• For the exporter: check the match between the purchase order and the delivery upon receipt
  • For the carrier: testify that goods have been collected and transported to the destination. In some countries, delivery notes are also fiscal documents.


Bill of Lading: Ocean and Airway B/LThe bill of lading (“B/L”) is a contractual document between the owner of the goods (exporter/seller) and the carrier in charge of the delivery of the goods (the ship operator).

The bill of lading represents a title on the goods and can be either negotiable or non-negotiable (the latter are called “straight B/L”).

A negotiable bill of lading can be used to transfer the ownership of goods in transit and is a standard requirement for transactions covered by letters of credit.

The B/L is issued by a carrier (or one of its agents) to shipper/exporter and is countersigned by the captain, an agent, or the owner of a vessel. The scope of this document is to confirm the receipt of the goods (cargo), to set the carriage contract conditions, and to confirm the commitment to deliver goods to the named port of destination to the physical holder of an original B/L. The entity or the person that holds the original bill can claim the delivery of the goods at the arrival port.

The B/L is a critical document for payments settled by letter of credit. When LC’s are involved in the transaction, the B/L has to be issued with specific wording and show precise indications (example free on board date, consignee and notify party name, name and address of local agents at arrival port, goods designation).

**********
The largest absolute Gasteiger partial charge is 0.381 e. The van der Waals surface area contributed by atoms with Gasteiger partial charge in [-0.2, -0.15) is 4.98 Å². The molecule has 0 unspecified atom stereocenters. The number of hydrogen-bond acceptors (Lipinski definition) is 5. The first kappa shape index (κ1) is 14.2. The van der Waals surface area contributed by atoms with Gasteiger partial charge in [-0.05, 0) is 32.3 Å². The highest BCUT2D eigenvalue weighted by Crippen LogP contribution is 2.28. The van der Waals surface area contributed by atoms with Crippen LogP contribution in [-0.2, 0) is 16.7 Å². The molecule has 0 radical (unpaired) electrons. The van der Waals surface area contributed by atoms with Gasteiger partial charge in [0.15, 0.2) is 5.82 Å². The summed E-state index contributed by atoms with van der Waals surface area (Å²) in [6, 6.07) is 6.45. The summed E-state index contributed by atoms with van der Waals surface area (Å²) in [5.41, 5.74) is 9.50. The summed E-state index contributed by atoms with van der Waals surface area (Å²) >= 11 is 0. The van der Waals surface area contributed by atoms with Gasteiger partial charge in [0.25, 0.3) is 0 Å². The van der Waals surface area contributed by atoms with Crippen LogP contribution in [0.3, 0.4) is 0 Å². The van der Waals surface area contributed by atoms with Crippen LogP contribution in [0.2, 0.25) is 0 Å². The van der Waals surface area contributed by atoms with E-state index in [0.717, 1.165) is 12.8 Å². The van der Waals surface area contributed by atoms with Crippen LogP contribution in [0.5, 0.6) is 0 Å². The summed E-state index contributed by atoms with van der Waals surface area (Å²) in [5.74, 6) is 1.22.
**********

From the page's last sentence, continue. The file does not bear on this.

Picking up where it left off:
A bill of lading generally shows the following information:

  • shipper name
  • forwarder and vessels’ names
  • quality and quantity of the goods (net and gross weight)
  • insurance
  • free on board date
  • ETD/ETA (estimated time of departure, estimated time of arrival)
  • general terms of carriage and other contractual conditions
  • etc.

The party in possession of an original bill of lading can withdraw the goods upon arrival at the port of destination.

Bill of Lading (BL) example


An Airway bill of lading (“AWB”) is a non-negotiable transportation document issued for air cargos. Being not negotiable, the AWB does not represent a title on the goods and cannot be used to transfer their ownership during the transit.

The airway bill of lading simply states that the airline has loaded the goods and has the obligation to move them to the named destination airport.
AWB should indicate:

  • a consignee (generally, the importer or the buyer)
  • goods description (quantity and quality)
  • any text required by documentary credits

Airway bill of lading AWB example


This is a special bill of lading issued by a forwarder and is generally not negotiable (as it doesn’t represent title for the goods).

Exporters should verify if a house bill of lading, instead of a carrier’s issued bill of lading, is accepted by the importer’s bank in case the transaction is covered by a letter of credit (some banks may not accept it due to its non-negotiable nature).


A Multimodal Bill of Lading (“FBL”) is an international transportation document released to cover two or more modes of transport, such as shipping by road and then by railway or shipment by sea and then by road. FBL may be negotiable (when issued “to the order”) or non-negotiable (in most cases).